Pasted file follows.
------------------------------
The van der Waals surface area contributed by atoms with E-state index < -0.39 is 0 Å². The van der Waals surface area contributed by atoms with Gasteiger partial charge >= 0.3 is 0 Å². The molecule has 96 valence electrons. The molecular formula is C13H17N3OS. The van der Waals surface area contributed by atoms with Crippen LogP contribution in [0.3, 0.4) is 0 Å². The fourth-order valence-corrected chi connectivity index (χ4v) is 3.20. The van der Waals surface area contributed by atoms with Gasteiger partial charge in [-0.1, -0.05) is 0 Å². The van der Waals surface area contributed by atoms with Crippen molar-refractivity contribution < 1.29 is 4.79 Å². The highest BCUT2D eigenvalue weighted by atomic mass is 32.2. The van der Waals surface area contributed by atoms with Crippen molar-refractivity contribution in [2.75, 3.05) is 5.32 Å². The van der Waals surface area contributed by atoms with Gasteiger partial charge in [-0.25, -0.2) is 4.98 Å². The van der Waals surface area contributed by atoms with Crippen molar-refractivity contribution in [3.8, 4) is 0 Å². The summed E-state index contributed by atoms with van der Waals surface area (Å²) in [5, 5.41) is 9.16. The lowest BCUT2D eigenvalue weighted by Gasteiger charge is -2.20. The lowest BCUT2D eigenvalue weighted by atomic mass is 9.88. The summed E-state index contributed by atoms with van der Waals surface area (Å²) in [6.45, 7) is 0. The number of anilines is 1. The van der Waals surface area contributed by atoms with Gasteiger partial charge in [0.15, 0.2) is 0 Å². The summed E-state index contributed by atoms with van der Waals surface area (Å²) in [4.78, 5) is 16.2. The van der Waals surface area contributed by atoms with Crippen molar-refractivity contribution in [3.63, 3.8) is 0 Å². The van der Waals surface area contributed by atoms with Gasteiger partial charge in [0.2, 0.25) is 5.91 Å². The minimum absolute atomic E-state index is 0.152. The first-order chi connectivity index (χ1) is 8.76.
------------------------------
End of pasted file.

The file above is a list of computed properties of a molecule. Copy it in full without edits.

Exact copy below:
The van der Waals surface area contributed by atoms with E-state index < -0.39 is 0 Å². The van der Waals surface area contributed by atoms with Gasteiger partial charge >= 0.3 is 0 Å². The molecule has 96 valence electrons. The molecular formula is C13H17N3OS. The van der Waals surface area contributed by atoms with Crippen LogP contribution in [0.3, 0.4) is 0 Å². The fourth-order valence-corrected chi connectivity index (χ4v) is 3.20. The van der Waals surface area contributed by atoms with Gasteiger partial charge in [-0.1, -0.05) is 0 Å². The van der Waals surface area contributed by atoms with Crippen molar-refractivity contribution < 1.29 is 4.79 Å². The highest BCUT2D eigenvalue weighted by atomic mass is 32.2. The van der Waals surface area contributed by atoms with Crippen molar-refractivity contribution in [2.75, 3.05) is 5.32 Å². The van der Waals surface area contributed by atoms with Gasteiger partial charge in [-0.25, -0.2) is 4.98 Å². The van der Waals surface area contributed by atoms with Crippen molar-refractivity contribution in [3.8, 4) is 0 Å². The summed E-state index contributed by atoms with van der Waals surface area (Å²) in [5, 5.41) is 9.16. The lowest BCUT2D eigenvalue weighted by Gasteiger charge is -2.20. The lowest BCUT2D eigenvalue weighted by atomic mass is 9.88. The summed E-state index contributed by atoms with van der Waals surface area (Å²) in [6.45, 7) is 0. The number of anilines is 1. The van der Waals surface area contributed by atoms with Gasteiger partial charge in [0.15, 0.2) is 0 Å². The summed E-state index contributed by atoms with van der Waals surface area (Å²) in [4.78, 5) is 16.2. The van der Waals surface area contributed by atoms with Crippen molar-refractivity contribution in [3.63, 3.8) is 0 Å². The van der Waals surface area contributed by atoms with Gasteiger partial charge in [0.2, 0.25) is 5.91 Å². The minimum absolute atomic E-state index is 0.152. The first-order chi connectivity index (χ1) is 8.76.